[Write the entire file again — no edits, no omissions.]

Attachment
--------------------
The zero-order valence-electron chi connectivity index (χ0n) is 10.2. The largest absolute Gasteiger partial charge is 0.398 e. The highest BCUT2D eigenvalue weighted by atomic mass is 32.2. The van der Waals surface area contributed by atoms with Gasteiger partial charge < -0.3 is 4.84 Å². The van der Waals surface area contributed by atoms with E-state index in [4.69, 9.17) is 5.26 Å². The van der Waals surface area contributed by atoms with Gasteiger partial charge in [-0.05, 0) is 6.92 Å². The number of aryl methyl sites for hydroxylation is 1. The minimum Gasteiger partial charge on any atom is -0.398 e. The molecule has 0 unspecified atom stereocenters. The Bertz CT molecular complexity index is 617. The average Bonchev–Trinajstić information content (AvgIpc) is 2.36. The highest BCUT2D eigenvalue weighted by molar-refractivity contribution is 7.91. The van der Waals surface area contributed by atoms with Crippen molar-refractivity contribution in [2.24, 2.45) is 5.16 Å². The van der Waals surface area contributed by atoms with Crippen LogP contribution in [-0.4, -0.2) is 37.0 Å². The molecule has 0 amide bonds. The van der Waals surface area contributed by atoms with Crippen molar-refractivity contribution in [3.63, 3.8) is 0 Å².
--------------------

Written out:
The zero-order valence-electron chi connectivity index (χ0n) is 10.2. The largest absolute Gasteiger partial charge is 0.398 e. The highest BCUT2D eigenvalue weighted by atomic mass is 32.2. The van der Waals surface area contributed by atoms with Gasteiger partial charge < -0.3 is 4.84 Å². The van der Waals surface area contributed by atoms with E-state index in [4.69, 9.17) is 5.26 Å². The van der Waals surface area contributed by atoms with Gasteiger partial charge in [-0.05, 0) is 6.92 Å². The number of aryl methyl sites for hydroxylation is 1. The minimum Gasteiger partial charge on any atom is -0.398 e. The molecule has 0 unspecified atom stereocenters. The Bertz CT molecular complexity index is 617. The average Bonchev–Trinajstić information content (AvgIpc) is 2.36. The highest BCUT2D eigenvalue weighted by molar-refractivity contribution is 7.91. The van der Waals surface area contributed by atoms with Crippen molar-refractivity contribution in [2.24, 2.45) is 5.16 Å². The van der Waals surface area contributed by atoms with Crippen LogP contribution in [-0.4, -0.2) is 37.0 Å². The molecule has 0 amide bonds. The van der Waals surface area contributed by atoms with Crippen molar-refractivity contribution in [3.63, 3.8) is 0 Å².